Development and validation of a bilingual language battery for language-based learning disabilities.
Mazibuko, Xolisile Innocentia.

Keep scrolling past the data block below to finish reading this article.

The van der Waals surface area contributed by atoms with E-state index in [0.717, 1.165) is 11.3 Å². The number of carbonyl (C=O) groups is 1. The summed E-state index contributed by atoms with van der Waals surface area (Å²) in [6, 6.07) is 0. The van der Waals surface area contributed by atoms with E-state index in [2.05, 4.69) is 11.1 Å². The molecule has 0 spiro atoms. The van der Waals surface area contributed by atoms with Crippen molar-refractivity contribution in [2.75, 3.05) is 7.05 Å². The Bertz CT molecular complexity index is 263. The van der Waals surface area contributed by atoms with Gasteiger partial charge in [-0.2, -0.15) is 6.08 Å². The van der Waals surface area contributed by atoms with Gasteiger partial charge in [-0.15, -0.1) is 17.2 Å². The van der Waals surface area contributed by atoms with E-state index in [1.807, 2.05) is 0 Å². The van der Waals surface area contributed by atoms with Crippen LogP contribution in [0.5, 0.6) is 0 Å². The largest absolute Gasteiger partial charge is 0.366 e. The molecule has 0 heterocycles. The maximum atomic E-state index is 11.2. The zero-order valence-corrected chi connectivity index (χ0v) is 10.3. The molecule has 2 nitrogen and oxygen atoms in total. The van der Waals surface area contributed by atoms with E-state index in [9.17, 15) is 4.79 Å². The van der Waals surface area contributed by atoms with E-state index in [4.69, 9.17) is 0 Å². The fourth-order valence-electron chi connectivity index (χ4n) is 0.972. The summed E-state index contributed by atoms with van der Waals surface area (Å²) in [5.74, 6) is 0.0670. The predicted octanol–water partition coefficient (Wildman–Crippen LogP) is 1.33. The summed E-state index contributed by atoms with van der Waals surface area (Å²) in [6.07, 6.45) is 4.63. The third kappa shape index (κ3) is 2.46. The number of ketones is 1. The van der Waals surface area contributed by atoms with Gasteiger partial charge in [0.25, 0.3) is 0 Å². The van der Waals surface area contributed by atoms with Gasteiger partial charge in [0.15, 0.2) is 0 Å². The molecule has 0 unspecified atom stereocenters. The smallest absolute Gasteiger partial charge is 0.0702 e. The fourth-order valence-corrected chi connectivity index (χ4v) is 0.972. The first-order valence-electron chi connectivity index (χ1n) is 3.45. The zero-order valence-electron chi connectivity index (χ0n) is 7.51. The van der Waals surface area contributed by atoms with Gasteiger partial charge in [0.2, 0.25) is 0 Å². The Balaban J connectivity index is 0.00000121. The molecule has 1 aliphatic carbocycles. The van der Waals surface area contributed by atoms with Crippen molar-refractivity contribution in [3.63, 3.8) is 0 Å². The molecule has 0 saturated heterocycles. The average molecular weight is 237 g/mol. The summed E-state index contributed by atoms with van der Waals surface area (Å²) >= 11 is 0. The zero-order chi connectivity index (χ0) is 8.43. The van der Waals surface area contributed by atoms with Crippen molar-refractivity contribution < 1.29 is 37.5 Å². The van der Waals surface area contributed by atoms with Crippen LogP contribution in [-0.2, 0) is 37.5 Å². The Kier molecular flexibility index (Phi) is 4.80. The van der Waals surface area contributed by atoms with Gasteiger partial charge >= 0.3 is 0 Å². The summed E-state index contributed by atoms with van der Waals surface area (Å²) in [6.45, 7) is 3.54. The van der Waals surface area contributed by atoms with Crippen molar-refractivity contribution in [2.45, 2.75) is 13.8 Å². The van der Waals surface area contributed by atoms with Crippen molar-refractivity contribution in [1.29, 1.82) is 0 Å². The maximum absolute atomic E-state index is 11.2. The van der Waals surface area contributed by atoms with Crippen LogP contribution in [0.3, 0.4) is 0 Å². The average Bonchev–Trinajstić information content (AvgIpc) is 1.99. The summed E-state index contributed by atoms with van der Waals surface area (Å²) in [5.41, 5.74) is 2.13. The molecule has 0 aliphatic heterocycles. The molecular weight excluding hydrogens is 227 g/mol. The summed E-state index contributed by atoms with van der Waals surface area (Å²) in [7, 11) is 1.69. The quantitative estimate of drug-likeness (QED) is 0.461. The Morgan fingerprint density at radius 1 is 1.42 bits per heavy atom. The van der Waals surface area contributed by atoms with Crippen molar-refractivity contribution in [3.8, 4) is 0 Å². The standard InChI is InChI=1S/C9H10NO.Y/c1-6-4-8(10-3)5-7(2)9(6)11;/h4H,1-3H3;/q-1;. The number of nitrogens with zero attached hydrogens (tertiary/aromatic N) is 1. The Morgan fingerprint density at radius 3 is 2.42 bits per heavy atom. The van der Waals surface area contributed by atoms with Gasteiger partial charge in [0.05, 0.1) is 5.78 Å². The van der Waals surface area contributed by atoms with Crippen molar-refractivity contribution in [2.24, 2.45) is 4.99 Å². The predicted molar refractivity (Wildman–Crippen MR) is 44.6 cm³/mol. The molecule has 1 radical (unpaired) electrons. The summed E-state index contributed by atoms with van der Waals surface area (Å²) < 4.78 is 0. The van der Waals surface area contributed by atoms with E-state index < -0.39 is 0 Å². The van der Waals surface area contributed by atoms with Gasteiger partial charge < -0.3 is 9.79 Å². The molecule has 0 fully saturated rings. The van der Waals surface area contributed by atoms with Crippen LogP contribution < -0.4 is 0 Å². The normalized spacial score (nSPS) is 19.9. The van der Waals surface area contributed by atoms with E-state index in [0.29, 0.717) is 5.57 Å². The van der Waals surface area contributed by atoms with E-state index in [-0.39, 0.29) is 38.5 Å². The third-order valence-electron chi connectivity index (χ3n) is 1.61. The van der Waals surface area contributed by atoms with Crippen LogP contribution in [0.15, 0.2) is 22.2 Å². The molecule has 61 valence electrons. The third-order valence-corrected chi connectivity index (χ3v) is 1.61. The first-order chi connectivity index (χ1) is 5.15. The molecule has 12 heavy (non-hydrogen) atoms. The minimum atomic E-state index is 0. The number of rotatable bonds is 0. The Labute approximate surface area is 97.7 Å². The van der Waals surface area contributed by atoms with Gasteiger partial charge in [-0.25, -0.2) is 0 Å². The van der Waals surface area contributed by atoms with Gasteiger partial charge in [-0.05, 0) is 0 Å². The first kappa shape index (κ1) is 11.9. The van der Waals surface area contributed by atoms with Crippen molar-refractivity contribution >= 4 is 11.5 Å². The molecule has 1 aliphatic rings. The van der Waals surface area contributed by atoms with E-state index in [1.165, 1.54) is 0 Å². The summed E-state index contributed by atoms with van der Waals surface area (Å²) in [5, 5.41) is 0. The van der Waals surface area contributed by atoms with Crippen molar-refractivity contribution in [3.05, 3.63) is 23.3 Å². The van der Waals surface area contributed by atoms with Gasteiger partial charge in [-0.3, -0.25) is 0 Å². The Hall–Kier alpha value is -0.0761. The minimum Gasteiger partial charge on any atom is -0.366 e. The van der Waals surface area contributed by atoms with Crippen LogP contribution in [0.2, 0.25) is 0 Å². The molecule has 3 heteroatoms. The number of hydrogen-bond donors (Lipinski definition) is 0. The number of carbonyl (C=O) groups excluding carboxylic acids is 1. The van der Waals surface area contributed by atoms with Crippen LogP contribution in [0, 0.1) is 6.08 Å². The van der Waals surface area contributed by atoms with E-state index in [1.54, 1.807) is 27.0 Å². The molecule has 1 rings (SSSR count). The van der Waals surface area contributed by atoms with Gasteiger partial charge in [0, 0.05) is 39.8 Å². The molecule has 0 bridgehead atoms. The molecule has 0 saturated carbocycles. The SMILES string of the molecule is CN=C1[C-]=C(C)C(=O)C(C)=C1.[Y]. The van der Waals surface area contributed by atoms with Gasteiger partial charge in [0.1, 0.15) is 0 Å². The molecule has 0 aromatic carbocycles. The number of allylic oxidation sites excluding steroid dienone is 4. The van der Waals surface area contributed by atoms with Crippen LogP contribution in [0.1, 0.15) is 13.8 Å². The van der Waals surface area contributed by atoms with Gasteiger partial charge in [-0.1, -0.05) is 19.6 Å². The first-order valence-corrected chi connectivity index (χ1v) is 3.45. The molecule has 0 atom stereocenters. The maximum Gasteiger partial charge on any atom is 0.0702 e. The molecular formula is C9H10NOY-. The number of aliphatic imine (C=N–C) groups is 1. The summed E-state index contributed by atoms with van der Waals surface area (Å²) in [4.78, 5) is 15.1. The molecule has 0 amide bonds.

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There are social, linguistic, cultural, and political dimensions that impact on health and education in South Africa. The evolving nature of these dimensions demand the use of language assessment tools that are developed and validated for the South African population. Speech-language assessment informs parents and educators of the nature of speech and language difficulties the learner may have and guides the intervention. IsiZulu is the most widely spoken African language in South Africa. Therefore, development of a tool to assess expressive, receptive, and written language skills of learners with language-based learning disorders in isiZulu, is imperative. The aim of this study was to develop and validate a tool for language assessment of isiZulu-English speaking learners in grades 1, 2, and 3 who may have language-based learning disabilities. An assessment tool was designed to assess core language skills and identify early indicators of language-based learning disabilities that may result in academic difficulties. The tool development process aimed to construct an innovative test that is linguistically and culturally sensitive to bilingual or isiZulu-English speakers while the content is rich for identifying indicators of language-based learning disability. Elements in expressive and receptive language, phonological awareness, listening, reading, and mathematically-based language concepts were considered. The conceptual tool development phase involved a systematic literature review, pretesting with two existing tools and consultation of a five member Delphi review panel for advice and reviews. Field trials contributed to the development of test items and procedures and tested the tool’s application in mainstream and remedial schools as well as rural and urban communities of learners in KwaZulu-Natal. A combination of qualitative and quantitative methods were used to collect and analyse data. The results indicated that the new tool was linguistically and culturally appropriate. The majority of the subtests provided good reliability and valid results. The study makes a worthy contribution to the body of knowledge in the field of speech-language therapy and basic education. The results and guidelines from this study set out the basic elements required for development of language assessment tools in other African languages. The development of the assessment tool will yield standardization of a bilingual language assessment tool in South Africa.